On 7 December, the National Health Commission issued a set of 10 measures that effectively ended China’s zero-covid strategy, removing previous requirements such as mandatory centralised quarantine, compulsory testing, and sweeping lockdowns. 

Below we outline the good, the bad, and the uncertain of China’s opening and recap the steps Swedish companies should take to continue to succeed in the post-pandemic Chinese market. 


Business travel is (almost) back to normal 

For international business travel to China, the easing of restrictions is great news. From 8 January, Beijing has implemented the following changes: 

  • Abolished the centralised quarantine requirements for inbound travellers. 
  • Scrapped the limitations on the number of international passenger flights and passenger limits (although actual flight numbers will likely increase slowly). 
  • Resumed the issuance of ordinary visas and residence permits for foreigners (including tourist visa exemptions for short-term travellers).* 

With these developments, traveling to China is in theory back to the “ease” of its pre-Covid days. This means that foreign businesses that have had difficulties with their cross-border communication during the pandemic now have a chance to rebuild their relationships with their China teams and business partners through visits in person. And for companies who are looking to enter the Chinese market, getting a good look at conditions on the ground is now possible again. 

Beijing looks to boost growth in 2023 

Beyond business travel, overall economic conditions are set to improve in 2023. As China moves from its stringent Covid controls to a less restricted business and living environment, the central government is looking to get the economic wheels turning and return growth to its pre-pandemic pace.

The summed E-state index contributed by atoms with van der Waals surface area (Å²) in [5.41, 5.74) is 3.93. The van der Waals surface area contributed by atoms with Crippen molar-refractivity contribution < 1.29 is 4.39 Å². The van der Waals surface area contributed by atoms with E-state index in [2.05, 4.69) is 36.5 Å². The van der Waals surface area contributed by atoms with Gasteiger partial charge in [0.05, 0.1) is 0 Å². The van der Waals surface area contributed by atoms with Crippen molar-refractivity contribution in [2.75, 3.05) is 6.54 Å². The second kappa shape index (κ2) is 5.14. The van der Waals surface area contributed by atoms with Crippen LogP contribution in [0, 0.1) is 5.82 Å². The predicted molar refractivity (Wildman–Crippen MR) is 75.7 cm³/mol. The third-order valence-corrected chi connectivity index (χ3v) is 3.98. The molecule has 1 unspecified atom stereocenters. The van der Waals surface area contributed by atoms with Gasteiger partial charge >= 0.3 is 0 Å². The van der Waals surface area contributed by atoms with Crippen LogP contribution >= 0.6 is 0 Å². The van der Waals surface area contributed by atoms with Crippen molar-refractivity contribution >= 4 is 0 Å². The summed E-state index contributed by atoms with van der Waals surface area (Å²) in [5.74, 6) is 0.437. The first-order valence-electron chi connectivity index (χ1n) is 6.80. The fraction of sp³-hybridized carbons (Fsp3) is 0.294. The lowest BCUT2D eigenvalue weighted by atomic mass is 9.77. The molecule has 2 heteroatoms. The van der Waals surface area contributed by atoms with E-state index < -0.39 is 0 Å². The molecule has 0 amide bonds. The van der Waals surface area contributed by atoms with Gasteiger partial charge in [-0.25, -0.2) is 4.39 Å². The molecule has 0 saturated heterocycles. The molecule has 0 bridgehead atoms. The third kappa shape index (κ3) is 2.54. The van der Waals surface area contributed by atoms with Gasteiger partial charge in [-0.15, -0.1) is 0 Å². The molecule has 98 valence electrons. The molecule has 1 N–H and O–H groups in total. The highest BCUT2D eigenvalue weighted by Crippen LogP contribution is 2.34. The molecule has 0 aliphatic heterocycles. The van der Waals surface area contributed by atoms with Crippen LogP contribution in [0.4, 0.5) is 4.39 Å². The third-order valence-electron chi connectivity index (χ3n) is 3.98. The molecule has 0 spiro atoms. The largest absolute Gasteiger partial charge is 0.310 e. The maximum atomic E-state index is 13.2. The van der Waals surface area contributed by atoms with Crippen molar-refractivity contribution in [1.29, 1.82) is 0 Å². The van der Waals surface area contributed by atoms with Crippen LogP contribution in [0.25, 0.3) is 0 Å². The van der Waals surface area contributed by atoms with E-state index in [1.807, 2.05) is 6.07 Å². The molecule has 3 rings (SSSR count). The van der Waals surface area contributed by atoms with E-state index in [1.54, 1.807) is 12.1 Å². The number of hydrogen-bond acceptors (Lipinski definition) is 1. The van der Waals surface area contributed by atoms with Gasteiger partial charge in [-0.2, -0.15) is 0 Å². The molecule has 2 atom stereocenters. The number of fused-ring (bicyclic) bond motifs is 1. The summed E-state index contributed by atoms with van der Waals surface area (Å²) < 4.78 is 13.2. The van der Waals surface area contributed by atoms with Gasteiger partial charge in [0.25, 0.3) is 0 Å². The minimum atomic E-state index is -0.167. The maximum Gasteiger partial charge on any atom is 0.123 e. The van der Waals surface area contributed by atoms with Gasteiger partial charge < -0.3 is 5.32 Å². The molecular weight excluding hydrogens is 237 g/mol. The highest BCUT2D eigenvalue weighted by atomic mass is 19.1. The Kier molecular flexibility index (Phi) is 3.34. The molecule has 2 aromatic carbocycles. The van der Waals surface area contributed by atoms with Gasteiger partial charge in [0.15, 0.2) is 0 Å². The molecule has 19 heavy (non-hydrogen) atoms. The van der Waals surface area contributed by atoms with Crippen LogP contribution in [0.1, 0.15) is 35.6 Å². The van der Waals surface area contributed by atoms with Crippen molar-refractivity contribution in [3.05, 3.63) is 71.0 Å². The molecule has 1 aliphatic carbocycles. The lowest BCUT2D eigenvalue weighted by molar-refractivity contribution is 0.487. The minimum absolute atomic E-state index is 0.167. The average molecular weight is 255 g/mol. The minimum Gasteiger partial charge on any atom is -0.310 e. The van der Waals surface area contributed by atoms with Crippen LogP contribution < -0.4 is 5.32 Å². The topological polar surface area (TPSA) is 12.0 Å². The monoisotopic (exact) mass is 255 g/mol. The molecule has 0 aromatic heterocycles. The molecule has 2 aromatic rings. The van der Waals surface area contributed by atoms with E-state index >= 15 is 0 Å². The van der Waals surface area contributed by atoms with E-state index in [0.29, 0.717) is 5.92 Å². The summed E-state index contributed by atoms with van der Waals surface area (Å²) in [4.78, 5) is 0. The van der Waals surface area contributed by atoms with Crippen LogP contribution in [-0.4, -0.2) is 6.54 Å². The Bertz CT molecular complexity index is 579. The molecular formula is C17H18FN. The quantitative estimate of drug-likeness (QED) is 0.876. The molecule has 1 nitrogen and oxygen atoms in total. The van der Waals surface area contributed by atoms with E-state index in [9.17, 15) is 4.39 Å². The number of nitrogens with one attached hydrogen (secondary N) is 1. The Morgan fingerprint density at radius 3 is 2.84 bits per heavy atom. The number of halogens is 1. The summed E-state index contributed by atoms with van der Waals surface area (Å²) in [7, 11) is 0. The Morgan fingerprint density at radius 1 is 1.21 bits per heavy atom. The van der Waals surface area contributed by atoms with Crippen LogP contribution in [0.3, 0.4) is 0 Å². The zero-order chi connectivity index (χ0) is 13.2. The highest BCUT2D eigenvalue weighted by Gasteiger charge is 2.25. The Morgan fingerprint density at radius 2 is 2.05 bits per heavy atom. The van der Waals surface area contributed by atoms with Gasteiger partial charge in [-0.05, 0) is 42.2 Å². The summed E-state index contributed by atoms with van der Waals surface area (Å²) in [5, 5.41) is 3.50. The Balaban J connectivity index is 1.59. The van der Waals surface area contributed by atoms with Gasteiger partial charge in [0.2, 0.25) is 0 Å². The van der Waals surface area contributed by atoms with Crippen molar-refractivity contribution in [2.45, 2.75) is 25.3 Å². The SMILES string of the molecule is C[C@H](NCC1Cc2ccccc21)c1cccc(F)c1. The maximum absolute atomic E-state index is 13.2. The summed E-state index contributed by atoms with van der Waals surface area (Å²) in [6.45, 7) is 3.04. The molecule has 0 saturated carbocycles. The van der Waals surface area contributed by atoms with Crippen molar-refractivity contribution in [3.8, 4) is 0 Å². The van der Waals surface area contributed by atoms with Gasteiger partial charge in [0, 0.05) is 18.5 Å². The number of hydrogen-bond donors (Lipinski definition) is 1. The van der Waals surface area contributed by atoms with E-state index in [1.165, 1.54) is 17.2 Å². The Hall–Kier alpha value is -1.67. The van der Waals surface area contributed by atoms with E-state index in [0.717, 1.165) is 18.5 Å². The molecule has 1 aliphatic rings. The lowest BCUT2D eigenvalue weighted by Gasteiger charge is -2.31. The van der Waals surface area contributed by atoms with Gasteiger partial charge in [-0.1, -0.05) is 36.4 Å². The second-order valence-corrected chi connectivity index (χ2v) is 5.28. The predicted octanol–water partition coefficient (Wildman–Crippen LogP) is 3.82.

Indeed, for some businesses, the economic outlook seems promising. In the short-term, pent-up demand will give a boost to sectors such as retail, catering, and tourism. Health and pharmaceutical companies as well as consumer companies in general are also set to benefit from the policy easing. 

Looking a little bit down the line, other sectors could also get a boost in 2023. According to the readout from the Central Economic Work Conference (the Party’s most important economic meeting, during which the top leadership lays out the economic policy agenda for the coming year) China will be more focused on economic growth in 2023 than ever before. To facilitate this growth, the government will focus on: 

  • Expanding domestic consumption 
  • Attracting and utilising foreign capital (especially in the modern services industry) 
  • Stabilising the property market 
  • Continuing a “prudent” and “proactive” monetary and fiscal policy 
  • Cutting the tech sector some slack 

The conference also underlined the need for China to expand imports of advanced tech, key equipment, and energy resources and to boost R&D in high-tech areas, such as new energy, AI, biomanufacturing, and quantum computing. 

These developments are still in the planning stage, and more detailed policies will likely be released in the weeks and months to come, not least during the Two Sessions in March.** 

It is also worth remembering that industries supporting Beijing’s overarching priorities, e.g., reducing carbon emissions, improving healthcare, expanding the domestic consumer market, and upgrading industrial production, will continue to benefit from policy decisions throughout 2023 and beyond.